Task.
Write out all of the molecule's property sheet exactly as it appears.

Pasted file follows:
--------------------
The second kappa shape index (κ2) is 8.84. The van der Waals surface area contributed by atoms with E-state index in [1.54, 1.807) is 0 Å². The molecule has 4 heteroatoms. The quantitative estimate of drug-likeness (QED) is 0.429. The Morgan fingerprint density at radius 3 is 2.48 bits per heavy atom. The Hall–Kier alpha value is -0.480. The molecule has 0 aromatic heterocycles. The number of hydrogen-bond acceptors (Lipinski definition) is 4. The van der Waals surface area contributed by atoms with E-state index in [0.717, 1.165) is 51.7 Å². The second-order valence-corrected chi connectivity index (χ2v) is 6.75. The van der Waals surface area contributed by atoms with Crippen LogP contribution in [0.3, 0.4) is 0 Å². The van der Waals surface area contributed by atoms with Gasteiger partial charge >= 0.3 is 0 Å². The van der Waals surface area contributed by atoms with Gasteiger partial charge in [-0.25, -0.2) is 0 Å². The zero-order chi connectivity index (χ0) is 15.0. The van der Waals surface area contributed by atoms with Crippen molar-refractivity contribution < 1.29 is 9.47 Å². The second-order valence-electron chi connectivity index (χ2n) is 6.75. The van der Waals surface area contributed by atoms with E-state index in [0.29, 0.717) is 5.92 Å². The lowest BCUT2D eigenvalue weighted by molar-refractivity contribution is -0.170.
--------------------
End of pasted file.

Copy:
The second kappa shape index (κ2) is 8.84. The van der Waals surface area contributed by atoms with E-state index in [1.54, 1.807) is 0 Å². The molecule has 4 heteroatoms. The quantitative estimate of drug-likeness (QED) is 0.429. The Morgan fingerprint density at radius 3 is 2.48 bits per heavy atom. The Hall–Kier alpha value is -0.480. The molecule has 0 aromatic heterocycles. The number of hydrogen-bond acceptors (Lipinski definition) is 4. The van der Waals surface area contributed by atoms with E-state index in [0.717, 1.165) is 51.7 Å². The second-order valence-corrected chi connectivity index (χ2v) is 6.75. The van der Waals surface area contributed by atoms with Crippen LogP contribution in [0.3, 0.4) is 0 Å². The van der Waals surface area contributed by atoms with Gasteiger partial charge >= 0.3 is 0 Å². The van der Waals surface area contributed by atoms with Gasteiger partial charge in [-0.25, -0.2) is 0 Å². The zero-order chi connectivity index (χ0) is 15.0. The van der Waals surface area contributed by atoms with Crippen molar-refractivity contribution < 1.29 is 9.47 Å². The second-order valence-electron chi connectivity index (χ2n) is 6.75. The van der Waals surface area contributed by atoms with E-state index in [0.29, 0.717) is 5.92 Å². The lowest BCUT2D eigenvalue weighted by molar-refractivity contribution is -0.170.